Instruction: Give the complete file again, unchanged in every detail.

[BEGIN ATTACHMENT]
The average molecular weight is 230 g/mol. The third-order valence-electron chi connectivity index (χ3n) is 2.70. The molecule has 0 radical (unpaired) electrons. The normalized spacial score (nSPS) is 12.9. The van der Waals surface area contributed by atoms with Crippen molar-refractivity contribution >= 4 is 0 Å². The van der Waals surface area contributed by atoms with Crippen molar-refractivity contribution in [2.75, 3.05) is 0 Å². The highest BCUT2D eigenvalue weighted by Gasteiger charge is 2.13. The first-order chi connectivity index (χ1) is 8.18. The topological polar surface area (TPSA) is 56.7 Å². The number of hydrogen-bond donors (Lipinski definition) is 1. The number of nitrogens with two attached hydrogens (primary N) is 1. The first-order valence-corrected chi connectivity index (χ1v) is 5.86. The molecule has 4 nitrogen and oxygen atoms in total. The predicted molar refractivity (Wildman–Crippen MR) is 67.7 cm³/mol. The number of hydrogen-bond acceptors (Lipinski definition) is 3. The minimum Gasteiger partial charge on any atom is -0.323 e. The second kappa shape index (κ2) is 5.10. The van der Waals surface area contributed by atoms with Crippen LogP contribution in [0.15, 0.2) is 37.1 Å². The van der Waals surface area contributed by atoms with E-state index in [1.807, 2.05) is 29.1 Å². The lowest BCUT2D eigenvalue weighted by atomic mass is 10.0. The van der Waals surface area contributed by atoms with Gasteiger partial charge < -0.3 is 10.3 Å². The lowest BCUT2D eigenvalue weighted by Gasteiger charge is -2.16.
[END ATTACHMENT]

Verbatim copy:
The average molecular weight is 230 g/mol. The third-order valence-electron chi connectivity index (χ3n) is 2.70. The molecule has 0 radical (unpaired) electrons. The normalized spacial score (nSPS) is 12.9. The van der Waals surface area contributed by atoms with Crippen molar-refractivity contribution >= 4 is 0 Å². The van der Waals surface area contributed by atoms with Crippen molar-refractivity contribution in [2.75, 3.05) is 0 Å². The highest BCUT2D eigenvalue weighted by Gasteiger charge is 2.13. The first-order chi connectivity index (χ1) is 8.18. The topological polar surface area (TPSA) is 56.7 Å². The number of hydrogen-bond donors (Lipinski definition) is 1. The number of nitrogens with two attached hydrogens (primary N) is 1. The first-order valence-corrected chi connectivity index (χ1v) is 5.86. The molecule has 4 nitrogen and oxygen atoms in total. The predicted molar refractivity (Wildman–Crippen MR) is 67.7 cm³/mol. The number of hydrogen-bond acceptors (Lipinski definition) is 3. The minimum Gasteiger partial charge on any atom is -0.323 e. The second kappa shape index (κ2) is 5.10. The van der Waals surface area contributed by atoms with Crippen LogP contribution in [0.15, 0.2) is 37.1 Å². The van der Waals surface area contributed by atoms with E-state index in [1.807, 2.05) is 29.1 Å². The lowest BCUT2D eigenvalue weighted by atomic mass is 10.0. The van der Waals surface area contributed by atoms with Gasteiger partial charge < -0.3 is 10.3 Å². The lowest BCUT2D eigenvalue weighted by Gasteiger charge is -2.16.